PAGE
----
Outside the venue, fans queue to choose between 22 designs of black T-shirts, each featuring variations of a demonic skeleton. One shows him waving a British flag, another has him playing rugby.
Once they're inside, Iron Maiden's dedicated diehards order bottles of the band's very own "Trooper" beer for $15. The brews feature their red eyed skeleton on the label too but no one gets to keep the collectible glass bottle it comes in. Thanks to Vector Arena's strict rules, the beer goes into a plastic cup, and the bottle in the bin.
Once they're in their seats, there's plenty to see too. As the British metal titans take to the stage in front of a sold out crowd for their first show here since 2009, a fully grown man sitting in my row tries, and fails, to play air guitar and air drums at the same time to opening track If Eternity Should Fail.
Then there's their stage rig, a hulking setup that takes in the width of Vector Arena's main stage and, with its flaming pyres and smoking cauldrons, appears to be stolen straight from the set of Indiana Jones and the Temple of Doom.
Taking pride of place in the middle of it is a giant golden drum kit gleaming so brightly all anyone can see of drummer Nicko McBrain is the top of his head and the tips of his sticks flailing around above it.
If you didn't already realise it, Iron Maiden do things their way. And their way means the bigger, the better. What else do you expect from a band that flew their very own Boeing 747-400, nicknamed Ed Force One, into Auckland, piloted by singer Bruce Dickinson?
Things only get more ridiculous when the six-piece, now into their fifth decade and in the middle of an ambitious world tour taking in 72 countries to promote their latest album The Book of Souls, get deeper into their two-hour show of devilish metal antics.
During The Book of Souls, a giant caveman lumbers around the stage, playing air guitar alongside the band and scratching his bum, before Dickinson rips out his heart, runs around the stage with it, squeezes out the blood, then throws it into the crowd.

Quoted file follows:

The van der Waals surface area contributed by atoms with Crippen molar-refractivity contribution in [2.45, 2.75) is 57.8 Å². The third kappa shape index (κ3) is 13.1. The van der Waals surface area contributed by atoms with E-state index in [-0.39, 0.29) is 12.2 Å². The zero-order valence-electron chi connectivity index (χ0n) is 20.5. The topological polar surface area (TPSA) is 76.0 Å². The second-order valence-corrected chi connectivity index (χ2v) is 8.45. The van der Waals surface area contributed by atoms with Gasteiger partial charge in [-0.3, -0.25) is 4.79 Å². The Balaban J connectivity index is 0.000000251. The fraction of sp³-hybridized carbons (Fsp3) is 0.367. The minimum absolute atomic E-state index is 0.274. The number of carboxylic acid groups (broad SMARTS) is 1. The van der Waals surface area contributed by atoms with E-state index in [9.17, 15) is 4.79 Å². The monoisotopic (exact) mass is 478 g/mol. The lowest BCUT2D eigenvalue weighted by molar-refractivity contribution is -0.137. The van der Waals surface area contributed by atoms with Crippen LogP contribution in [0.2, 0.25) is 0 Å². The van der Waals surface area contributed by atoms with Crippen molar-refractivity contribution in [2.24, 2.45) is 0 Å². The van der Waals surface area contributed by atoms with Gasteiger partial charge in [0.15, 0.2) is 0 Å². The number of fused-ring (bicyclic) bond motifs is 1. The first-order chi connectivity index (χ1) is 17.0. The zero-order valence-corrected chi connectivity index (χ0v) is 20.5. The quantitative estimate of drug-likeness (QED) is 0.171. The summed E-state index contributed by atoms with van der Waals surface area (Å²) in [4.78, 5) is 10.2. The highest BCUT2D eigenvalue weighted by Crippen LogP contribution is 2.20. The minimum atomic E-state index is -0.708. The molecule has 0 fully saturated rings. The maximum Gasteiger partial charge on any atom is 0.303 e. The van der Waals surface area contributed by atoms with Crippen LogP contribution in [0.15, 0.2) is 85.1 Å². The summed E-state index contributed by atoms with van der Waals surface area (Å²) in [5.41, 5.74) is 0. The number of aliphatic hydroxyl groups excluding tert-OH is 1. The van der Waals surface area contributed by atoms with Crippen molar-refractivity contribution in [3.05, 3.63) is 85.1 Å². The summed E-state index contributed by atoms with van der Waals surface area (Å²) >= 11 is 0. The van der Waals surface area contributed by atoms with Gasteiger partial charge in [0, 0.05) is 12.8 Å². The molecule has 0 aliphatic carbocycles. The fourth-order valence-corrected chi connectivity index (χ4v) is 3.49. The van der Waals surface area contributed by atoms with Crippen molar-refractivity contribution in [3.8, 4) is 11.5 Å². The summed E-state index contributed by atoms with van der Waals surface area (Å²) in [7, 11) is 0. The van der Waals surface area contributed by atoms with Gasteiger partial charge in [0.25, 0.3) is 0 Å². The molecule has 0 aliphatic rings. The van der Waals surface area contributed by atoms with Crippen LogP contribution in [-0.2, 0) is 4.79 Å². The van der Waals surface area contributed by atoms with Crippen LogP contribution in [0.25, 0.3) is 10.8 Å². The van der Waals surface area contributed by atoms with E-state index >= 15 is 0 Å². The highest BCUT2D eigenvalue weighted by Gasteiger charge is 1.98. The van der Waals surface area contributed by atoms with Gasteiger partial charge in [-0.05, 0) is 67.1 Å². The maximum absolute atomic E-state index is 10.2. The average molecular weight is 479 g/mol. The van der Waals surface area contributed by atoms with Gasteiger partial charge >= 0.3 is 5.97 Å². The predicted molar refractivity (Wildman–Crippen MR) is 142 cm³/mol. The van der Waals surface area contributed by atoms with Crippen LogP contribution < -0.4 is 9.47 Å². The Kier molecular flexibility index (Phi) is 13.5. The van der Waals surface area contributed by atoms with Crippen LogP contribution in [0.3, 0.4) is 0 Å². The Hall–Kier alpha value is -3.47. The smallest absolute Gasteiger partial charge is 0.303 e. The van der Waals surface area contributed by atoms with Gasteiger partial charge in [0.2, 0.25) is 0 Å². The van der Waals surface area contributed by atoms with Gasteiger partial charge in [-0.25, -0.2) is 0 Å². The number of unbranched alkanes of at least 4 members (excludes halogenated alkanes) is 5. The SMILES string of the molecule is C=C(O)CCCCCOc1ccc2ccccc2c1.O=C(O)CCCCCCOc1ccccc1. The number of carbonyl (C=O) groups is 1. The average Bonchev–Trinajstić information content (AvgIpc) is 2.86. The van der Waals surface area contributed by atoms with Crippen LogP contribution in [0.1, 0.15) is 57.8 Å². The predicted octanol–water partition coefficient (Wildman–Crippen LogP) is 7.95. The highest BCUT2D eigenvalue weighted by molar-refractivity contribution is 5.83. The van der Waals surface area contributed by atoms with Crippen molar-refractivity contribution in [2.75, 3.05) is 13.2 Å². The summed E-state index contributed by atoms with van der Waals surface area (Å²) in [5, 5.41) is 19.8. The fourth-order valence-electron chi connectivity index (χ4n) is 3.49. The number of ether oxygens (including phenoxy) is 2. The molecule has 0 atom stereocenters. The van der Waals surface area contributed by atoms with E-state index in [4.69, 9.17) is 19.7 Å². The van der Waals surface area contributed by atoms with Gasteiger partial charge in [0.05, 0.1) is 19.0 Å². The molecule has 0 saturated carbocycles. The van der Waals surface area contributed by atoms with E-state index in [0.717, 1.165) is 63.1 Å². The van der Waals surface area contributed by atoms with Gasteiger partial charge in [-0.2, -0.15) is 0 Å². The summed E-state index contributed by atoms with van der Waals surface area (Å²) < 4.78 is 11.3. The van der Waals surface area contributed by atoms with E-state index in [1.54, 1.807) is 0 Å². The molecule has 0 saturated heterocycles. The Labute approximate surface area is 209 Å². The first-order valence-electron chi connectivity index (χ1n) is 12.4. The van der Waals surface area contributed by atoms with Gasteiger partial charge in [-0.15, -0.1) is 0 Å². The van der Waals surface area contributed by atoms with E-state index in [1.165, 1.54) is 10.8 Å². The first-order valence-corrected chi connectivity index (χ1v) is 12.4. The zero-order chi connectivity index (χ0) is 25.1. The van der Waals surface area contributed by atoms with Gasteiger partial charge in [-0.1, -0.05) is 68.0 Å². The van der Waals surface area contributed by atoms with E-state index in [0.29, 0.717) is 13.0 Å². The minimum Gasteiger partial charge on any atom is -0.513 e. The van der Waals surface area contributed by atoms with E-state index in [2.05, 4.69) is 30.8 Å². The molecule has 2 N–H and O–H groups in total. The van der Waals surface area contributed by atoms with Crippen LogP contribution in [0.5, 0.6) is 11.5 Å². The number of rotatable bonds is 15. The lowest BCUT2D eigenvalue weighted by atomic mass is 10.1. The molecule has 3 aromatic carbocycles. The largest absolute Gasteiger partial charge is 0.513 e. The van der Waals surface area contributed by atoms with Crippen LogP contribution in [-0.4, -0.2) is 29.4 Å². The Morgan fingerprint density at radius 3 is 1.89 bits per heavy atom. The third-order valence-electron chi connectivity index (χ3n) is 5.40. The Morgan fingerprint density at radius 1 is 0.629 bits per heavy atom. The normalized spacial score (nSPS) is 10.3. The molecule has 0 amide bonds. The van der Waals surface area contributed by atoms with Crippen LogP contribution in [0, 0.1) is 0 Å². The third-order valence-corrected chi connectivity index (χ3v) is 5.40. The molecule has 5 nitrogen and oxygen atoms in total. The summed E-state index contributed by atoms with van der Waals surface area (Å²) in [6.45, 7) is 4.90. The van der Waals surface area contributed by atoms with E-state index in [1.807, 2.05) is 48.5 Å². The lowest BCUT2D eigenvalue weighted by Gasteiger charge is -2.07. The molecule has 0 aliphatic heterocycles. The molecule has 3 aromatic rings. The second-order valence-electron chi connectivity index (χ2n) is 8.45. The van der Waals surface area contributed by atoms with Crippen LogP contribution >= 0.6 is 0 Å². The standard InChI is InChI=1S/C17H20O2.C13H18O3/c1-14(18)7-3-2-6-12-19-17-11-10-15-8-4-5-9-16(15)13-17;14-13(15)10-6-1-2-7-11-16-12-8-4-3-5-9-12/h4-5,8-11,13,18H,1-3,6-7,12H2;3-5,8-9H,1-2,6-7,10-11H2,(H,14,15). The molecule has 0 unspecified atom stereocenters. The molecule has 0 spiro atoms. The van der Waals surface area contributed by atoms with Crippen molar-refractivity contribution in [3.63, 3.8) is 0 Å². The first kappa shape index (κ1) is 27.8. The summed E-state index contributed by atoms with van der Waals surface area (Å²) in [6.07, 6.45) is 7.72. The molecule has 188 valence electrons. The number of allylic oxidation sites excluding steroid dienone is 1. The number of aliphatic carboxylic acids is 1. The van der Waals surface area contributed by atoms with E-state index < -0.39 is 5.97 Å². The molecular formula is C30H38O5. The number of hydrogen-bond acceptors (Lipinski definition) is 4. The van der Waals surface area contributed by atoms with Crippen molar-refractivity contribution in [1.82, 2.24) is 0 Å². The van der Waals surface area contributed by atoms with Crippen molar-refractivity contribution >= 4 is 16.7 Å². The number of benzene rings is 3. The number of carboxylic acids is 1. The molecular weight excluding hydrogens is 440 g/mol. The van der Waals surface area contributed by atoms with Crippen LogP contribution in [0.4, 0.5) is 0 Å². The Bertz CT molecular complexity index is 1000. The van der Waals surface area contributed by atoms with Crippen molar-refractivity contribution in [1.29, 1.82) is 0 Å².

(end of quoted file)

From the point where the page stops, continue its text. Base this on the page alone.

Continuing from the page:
That prop is topped during The Number of the Beast, as a giant blow up goat oversees the band's 1982 anthem from up high, his arms crossed sternly as neon shards bathe the band in green.
Their music is over the top too. Iron Maiden play like they're soundtracking action sequences featuring galloping Clydesdales. The Red and the Black comes with so many guitar solos I lost count around six, while guitars are played vertically at every possible opportunity.
And while songs from last year's album The Book of Souls have a more modern chug to them, they're still thoroughly indebted to Iron Maiden's blueprints that were ironed out in the 80s: riff-fueled metal stampedes with football stadium-sized hooks sung over the top of them.
Fans crammed into every nook and cranny of the venue loved every second of it. With the final notes of Wasted Years ringing around the venue, the ultimate tribute came from the guy sitting next to me, who had spent the show yelling, "F*** yeah" twice then punching the air after every song.
With the house lights on and people leaving their seats, he was still sitting there, yelling, punching and swearing to an empty stage, clamouring for more after two hours of demonic metal shenanigans.
* What did you think of the show? Post your comments below.